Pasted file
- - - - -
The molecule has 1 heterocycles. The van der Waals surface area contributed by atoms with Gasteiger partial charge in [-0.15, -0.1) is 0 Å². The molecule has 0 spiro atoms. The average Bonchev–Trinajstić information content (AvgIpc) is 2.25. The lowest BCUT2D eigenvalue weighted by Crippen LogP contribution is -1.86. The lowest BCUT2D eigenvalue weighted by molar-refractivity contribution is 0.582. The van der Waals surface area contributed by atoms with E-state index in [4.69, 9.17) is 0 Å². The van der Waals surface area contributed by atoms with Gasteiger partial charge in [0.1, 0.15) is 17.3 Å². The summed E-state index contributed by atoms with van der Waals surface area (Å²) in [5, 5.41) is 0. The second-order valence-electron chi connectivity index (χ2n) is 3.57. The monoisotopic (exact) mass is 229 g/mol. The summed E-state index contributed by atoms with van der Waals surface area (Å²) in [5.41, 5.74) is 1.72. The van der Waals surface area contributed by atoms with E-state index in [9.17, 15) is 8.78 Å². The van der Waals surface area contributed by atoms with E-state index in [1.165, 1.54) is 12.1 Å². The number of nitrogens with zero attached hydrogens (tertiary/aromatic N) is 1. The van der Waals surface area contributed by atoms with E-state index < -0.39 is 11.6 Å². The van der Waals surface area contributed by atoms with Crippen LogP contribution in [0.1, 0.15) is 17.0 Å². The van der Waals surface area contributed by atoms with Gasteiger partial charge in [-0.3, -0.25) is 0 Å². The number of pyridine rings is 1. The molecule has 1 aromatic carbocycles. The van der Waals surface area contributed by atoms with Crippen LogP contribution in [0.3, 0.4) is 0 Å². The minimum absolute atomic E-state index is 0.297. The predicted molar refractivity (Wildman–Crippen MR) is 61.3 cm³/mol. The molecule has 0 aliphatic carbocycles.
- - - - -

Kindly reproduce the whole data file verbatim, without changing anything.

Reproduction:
The molecule has 1 heterocycles. The van der Waals surface area contributed by atoms with Gasteiger partial charge in [-0.15, -0.1) is 0 Å². The molecule has 0 spiro atoms. The average Bonchev–Trinajstić information content (AvgIpc) is 2.25. The lowest BCUT2D eigenvalue weighted by Crippen LogP contribution is -1.86. The lowest BCUT2D eigenvalue weighted by molar-refractivity contribution is 0.582. The van der Waals surface area contributed by atoms with E-state index in [4.69, 9.17) is 0 Å². The van der Waals surface area contributed by atoms with Gasteiger partial charge in [0.1, 0.15) is 17.3 Å². The summed E-state index contributed by atoms with van der Waals surface area (Å²) in [5, 5.41) is 0. The second-order valence-electron chi connectivity index (χ2n) is 3.57. The monoisotopic (exact) mass is 229 g/mol. The summed E-state index contributed by atoms with van der Waals surface area (Å²) in [5.41, 5.74) is 1.72. The van der Waals surface area contributed by atoms with E-state index in [9.17, 15) is 8.78 Å². The van der Waals surface area contributed by atoms with E-state index in [1.165, 1.54) is 12.1 Å². The number of nitrogens with zero attached hydrogens (tertiary/aromatic N) is 1. The van der Waals surface area contributed by atoms with E-state index < -0.39 is 11.6 Å². The van der Waals surface area contributed by atoms with Crippen LogP contribution in [0.1, 0.15) is 17.0 Å². The van der Waals surface area contributed by atoms with Gasteiger partial charge in [-0.3, -0.25) is 0 Å². The number of pyridine rings is 1. The molecule has 1 aromatic carbocycles. The van der Waals surface area contributed by atoms with Crippen LogP contribution in [0.3, 0.4) is 0 Å². The minimum absolute atomic E-state index is 0.297. The predicted molar refractivity (Wildman–Crippen MR) is 61.3 cm³/mol. The molecule has 0 aliphatic carbocycles.